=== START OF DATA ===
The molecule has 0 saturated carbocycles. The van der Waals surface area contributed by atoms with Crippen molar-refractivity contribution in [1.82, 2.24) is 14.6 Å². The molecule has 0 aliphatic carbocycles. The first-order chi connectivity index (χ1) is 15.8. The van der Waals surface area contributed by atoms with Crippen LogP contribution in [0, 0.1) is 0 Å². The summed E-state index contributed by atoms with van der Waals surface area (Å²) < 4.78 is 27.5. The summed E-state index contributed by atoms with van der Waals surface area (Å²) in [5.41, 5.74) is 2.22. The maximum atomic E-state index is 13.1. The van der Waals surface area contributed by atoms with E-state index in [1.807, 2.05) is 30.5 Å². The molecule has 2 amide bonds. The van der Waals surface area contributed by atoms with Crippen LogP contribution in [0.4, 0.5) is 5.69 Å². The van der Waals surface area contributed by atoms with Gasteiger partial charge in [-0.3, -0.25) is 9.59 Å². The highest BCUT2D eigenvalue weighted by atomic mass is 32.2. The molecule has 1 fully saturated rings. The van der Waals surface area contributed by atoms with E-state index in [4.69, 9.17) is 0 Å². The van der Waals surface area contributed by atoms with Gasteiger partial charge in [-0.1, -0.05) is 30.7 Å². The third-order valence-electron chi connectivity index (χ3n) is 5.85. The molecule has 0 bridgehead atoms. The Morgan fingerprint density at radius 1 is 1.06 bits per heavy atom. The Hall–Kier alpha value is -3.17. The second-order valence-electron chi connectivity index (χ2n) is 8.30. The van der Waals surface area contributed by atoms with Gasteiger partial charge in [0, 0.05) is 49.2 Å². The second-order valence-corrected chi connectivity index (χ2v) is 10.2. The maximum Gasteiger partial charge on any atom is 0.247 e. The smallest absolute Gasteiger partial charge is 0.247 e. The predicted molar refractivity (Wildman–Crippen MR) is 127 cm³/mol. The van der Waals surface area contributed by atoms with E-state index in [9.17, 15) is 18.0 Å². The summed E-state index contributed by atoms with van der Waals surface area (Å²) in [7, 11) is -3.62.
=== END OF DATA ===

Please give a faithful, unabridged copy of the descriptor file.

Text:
The molecule has 0 saturated carbocycles. The van der Waals surface area contributed by atoms with Crippen molar-refractivity contribution in [1.82, 2.24) is 14.6 Å². The molecule has 0 aliphatic carbocycles. The first-order chi connectivity index (χ1) is 15.8. The van der Waals surface area contributed by atoms with Crippen LogP contribution in [0, 0.1) is 0 Å². The summed E-state index contributed by atoms with van der Waals surface area (Å²) < 4.78 is 27.5. The summed E-state index contributed by atoms with van der Waals surface area (Å²) in [5.41, 5.74) is 2.22. The maximum atomic E-state index is 13.1. The van der Waals surface area contributed by atoms with E-state index in [1.807, 2.05) is 30.5 Å². The molecule has 2 amide bonds. The van der Waals surface area contributed by atoms with Crippen LogP contribution in [0.4, 0.5) is 5.69 Å². The van der Waals surface area contributed by atoms with Gasteiger partial charge in [-0.3, -0.25) is 9.59 Å². The highest BCUT2D eigenvalue weighted by atomic mass is 32.2. The molecule has 1 fully saturated rings. The van der Waals surface area contributed by atoms with E-state index in [4.69, 9.17) is 0 Å². The van der Waals surface area contributed by atoms with Gasteiger partial charge in [-0.1, -0.05) is 30.7 Å². The third-order valence-electron chi connectivity index (χ3n) is 5.85. The molecule has 0 bridgehead atoms. The Morgan fingerprint density at radius 1 is 1.06 bits per heavy atom. The Hall–Kier alpha value is -3.17. The second-order valence-electron chi connectivity index (χ2n) is 8.30. The van der Waals surface area contributed by atoms with Gasteiger partial charge in [0, 0.05) is 49.2 Å². The second-order valence-corrected chi connectivity index (χ2v) is 10.2. The maximum Gasteiger partial charge on any atom is 0.247 e. The smallest absolute Gasteiger partial charge is 0.247 e. The predicted molar refractivity (Wildman–Crippen MR) is 127 cm³/mol. The van der Waals surface area contributed by atoms with E-state index in [9.17, 15) is 18.0 Å². The summed E-state index contributed by atoms with van der Waals surface area (Å²) in [7, 11) is -3.62.